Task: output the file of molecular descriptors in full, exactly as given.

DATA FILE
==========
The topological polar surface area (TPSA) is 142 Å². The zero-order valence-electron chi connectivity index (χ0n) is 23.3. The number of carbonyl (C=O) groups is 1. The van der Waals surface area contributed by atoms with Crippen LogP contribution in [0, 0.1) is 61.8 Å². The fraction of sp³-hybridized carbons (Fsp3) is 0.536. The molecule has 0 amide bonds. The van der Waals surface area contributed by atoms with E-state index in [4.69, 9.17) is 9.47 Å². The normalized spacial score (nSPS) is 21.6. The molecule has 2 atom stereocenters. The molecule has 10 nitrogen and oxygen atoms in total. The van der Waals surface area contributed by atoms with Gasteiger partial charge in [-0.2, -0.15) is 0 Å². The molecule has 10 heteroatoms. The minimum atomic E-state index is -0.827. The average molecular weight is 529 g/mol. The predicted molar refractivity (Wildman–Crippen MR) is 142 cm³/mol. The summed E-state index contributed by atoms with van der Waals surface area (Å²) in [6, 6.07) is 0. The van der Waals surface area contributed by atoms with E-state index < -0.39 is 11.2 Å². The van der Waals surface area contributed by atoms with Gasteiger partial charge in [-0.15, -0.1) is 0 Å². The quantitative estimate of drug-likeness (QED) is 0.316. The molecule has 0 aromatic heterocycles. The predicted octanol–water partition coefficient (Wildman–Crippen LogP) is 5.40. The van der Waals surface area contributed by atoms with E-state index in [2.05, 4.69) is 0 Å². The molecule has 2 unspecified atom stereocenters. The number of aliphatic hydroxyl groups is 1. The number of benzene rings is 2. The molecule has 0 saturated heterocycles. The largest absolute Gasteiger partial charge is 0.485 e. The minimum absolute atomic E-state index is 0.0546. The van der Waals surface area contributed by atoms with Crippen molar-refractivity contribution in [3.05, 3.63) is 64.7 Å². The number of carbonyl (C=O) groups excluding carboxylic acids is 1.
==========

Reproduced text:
The topological polar surface area (TPSA) is 142 Å². The zero-order valence-electron chi connectivity index (χ0n) is 23.3. The number of carbonyl (C=O) groups is 1. The van der Waals surface area contributed by atoms with Crippen LogP contribution in [0, 0.1) is 61.8 Å². The fraction of sp³-hybridized carbons (Fsp3) is 0.536. The molecule has 0 amide bonds. The van der Waals surface area contributed by atoms with E-state index in [4.69, 9.17) is 9.47 Å². The normalized spacial score (nSPS) is 21.6. The molecule has 2 atom stereocenters. The molecule has 10 nitrogen and oxygen atoms in total. The van der Waals surface area contributed by atoms with Gasteiger partial charge in [-0.2, -0.15) is 0 Å². The molecule has 10 heteroatoms. The minimum atomic E-state index is -0.827. The average molecular weight is 529 g/mol. The predicted molar refractivity (Wildman–Crippen MR) is 142 cm³/mol. The summed E-state index contributed by atoms with van der Waals surface area (Å²) in [6, 6.07) is 0. The van der Waals surface area contributed by atoms with E-state index < -0.39 is 11.2 Å². The van der Waals surface area contributed by atoms with Gasteiger partial charge in [-0.15, -0.1) is 0 Å². The quantitative estimate of drug-likeness (QED) is 0.316. The molecule has 0 aromatic heterocycles. The predicted octanol–water partition coefficient (Wildman–Crippen LogP) is 5.40. The van der Waals surface area contributed by atoms with E-state index in [2.05, 4.69) is 0 Å². The molecule has 2 unspecified atom stereocenters. The number of aliphatic hydroxyl groups is 1. The number of benzene rings is 2. The molecule has 0 saturated heterocycles. The largest absolute Gasteiger partial charge is 0.485 e. The minimum absolute atomic E-state index is 0.0546. The van der Waals surface area contributed by atoms with Crippen molar-refractivity contribution in [3.05, 3.63) is 64.7 Å². The number of carbonyl (C=O) groups excluding carboxylic acids is 1.